people etc.  Bill, please let us know if you can post those on the
yahoo group.

The next steps of the process will be to take some time (approximately
2 weeks) for everyone in the group to check the challenge statement:
make sure that it makes sense and see if we have left anything out. 
Jamie will go over it with Matt and Mike and PPD will do more
brainstorming on vehicles that could accomplish all the important
tasks identified so far.  Bill and Rory, please continue your
brainstorming also.  

I would suggest that we check in (possibly conference call) in a week
or so to review the challenge statement and brainstorming progress. As
you brainstorm, please record results in a format that can be posted
on the group.

As brainstorming progresses, we will keep track of the ideas generated
and then at some point have a session to initially choose which ones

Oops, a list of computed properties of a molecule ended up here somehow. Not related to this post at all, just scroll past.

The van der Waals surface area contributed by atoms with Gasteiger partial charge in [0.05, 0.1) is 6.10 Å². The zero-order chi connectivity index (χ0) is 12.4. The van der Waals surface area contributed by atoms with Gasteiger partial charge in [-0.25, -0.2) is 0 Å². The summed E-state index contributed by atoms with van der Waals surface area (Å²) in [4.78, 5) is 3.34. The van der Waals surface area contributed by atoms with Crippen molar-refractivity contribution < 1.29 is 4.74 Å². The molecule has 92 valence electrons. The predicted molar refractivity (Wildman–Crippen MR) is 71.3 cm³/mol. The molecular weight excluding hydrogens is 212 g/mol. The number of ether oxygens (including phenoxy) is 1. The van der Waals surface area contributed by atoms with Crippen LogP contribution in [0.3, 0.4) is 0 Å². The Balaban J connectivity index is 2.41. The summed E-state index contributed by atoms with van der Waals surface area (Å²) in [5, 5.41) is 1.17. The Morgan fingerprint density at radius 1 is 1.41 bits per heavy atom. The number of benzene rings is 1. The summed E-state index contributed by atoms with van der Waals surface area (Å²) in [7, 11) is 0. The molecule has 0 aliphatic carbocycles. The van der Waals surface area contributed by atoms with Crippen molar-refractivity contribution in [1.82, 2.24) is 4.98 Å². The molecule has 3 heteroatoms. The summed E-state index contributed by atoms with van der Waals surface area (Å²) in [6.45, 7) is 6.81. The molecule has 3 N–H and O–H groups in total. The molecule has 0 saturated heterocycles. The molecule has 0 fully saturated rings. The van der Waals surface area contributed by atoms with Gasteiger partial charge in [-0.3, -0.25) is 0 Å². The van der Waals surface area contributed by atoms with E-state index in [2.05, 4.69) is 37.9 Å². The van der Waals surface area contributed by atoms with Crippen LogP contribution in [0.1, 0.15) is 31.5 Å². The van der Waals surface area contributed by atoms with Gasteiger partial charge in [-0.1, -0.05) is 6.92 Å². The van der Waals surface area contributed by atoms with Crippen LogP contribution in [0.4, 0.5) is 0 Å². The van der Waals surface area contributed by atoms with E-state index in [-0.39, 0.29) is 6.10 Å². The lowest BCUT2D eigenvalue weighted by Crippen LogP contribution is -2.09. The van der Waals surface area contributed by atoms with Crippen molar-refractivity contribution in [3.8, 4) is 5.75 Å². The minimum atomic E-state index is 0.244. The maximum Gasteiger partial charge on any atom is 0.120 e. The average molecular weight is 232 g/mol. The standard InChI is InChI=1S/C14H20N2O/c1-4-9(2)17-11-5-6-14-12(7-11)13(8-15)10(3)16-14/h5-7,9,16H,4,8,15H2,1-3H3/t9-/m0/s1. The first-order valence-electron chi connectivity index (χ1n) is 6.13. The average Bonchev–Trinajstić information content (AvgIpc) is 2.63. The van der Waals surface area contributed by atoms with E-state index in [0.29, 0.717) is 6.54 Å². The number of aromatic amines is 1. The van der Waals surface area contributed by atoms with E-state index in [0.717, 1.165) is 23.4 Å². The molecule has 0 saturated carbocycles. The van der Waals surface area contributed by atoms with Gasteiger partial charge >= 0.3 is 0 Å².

get taken to the next level (computer models, small scale rough
physical models, research into mechanisms etc).

Comments / suggestions welcome


Here is the Design Challenge Document:

Problem Specification: Definition of the challenge
We feel that the following set of tasks cannot currently be adequately addressed by any single assistive device.  The lives of many people with disabilities can be greatly improved if a device can be created that can allow the user to perform all of these tasks with relative ease and is otherwise pleasing to the user.  The winning solution will be able to complete these tasks in the least time, though other factors such as comfort, ease of use, overall versatility and “I want that!” will also be taken into strong consideration. The tasks below are presented as part of a typical day.

Essential elements of the vehicle not explicitly described in the challenge tasks:
Must have the “magic / I want that” factor in hand cycle mode;  People should want to use it because it’s a good handcycle that happens to be able to also bring them into tight indoor spaces such as restaurants and bathrooms.
Suggested vehicle weight: 30-40 lbs;  less is better if other requirements can be met.
Must be able to carry crutches in all modes.